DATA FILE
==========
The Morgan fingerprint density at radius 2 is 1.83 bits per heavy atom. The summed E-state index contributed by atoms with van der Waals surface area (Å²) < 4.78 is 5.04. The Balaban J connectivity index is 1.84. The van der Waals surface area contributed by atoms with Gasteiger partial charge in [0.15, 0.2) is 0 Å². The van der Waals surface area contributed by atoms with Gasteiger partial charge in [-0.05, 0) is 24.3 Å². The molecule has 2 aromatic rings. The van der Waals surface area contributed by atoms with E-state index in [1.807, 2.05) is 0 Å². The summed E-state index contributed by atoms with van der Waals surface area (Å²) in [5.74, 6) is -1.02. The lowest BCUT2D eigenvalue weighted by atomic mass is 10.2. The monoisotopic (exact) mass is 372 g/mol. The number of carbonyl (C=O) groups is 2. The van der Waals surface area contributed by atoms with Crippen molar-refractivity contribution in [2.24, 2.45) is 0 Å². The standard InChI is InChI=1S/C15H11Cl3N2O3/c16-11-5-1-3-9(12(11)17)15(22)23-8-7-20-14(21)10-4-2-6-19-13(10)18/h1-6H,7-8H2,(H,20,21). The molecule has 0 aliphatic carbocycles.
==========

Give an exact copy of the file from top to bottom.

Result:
The Morgan fingerprint density at radius 2 is 1.83 bits per heavy atom. The summed E-state index contributed by atoms with van der Waals surface area (Å²) < 4.78 is 5.04. The Balaban J connectivity index is 1.84. The van der Waals surface area contributed by atoms with Gasteiger partial charge in [0.15, 0.2) is 0 Å². The van der Waals surface area contributed by atoms with Gasteiger partial charge in [-0.05, 0) is 24.3 Å². The molecule has 2 aromatic rings. The van der Waals surface area contributed by atoms with E-state index in [1.807, 2.05) is 0 Å². The summed E-state index contributed by atoms with van der Waals surface area (Å²) in [5.74, 6) is -1.02. The lowest BCUT2D eigenvalue weighted by atomic mass is 10.2. The monoisotopic (exact) mass is 372 g/mol. The number of carbonyl (C=O) groups is 2. The van der Waals surface area contributed by atoms with Crippen molar-refractivity contribution in [2.24, 2.45) is 0 Å². The standard InChI is InChI=1S/C15H11Cl3N2O3/c16-11-5-1-3-9(12(11)17)15(22)23-8-7-20-14(21)10-4-2-6-19-13(10)18/h1-6H,7-8H2,(H,20,21). The molecule has 0 aliphatic carbocycles.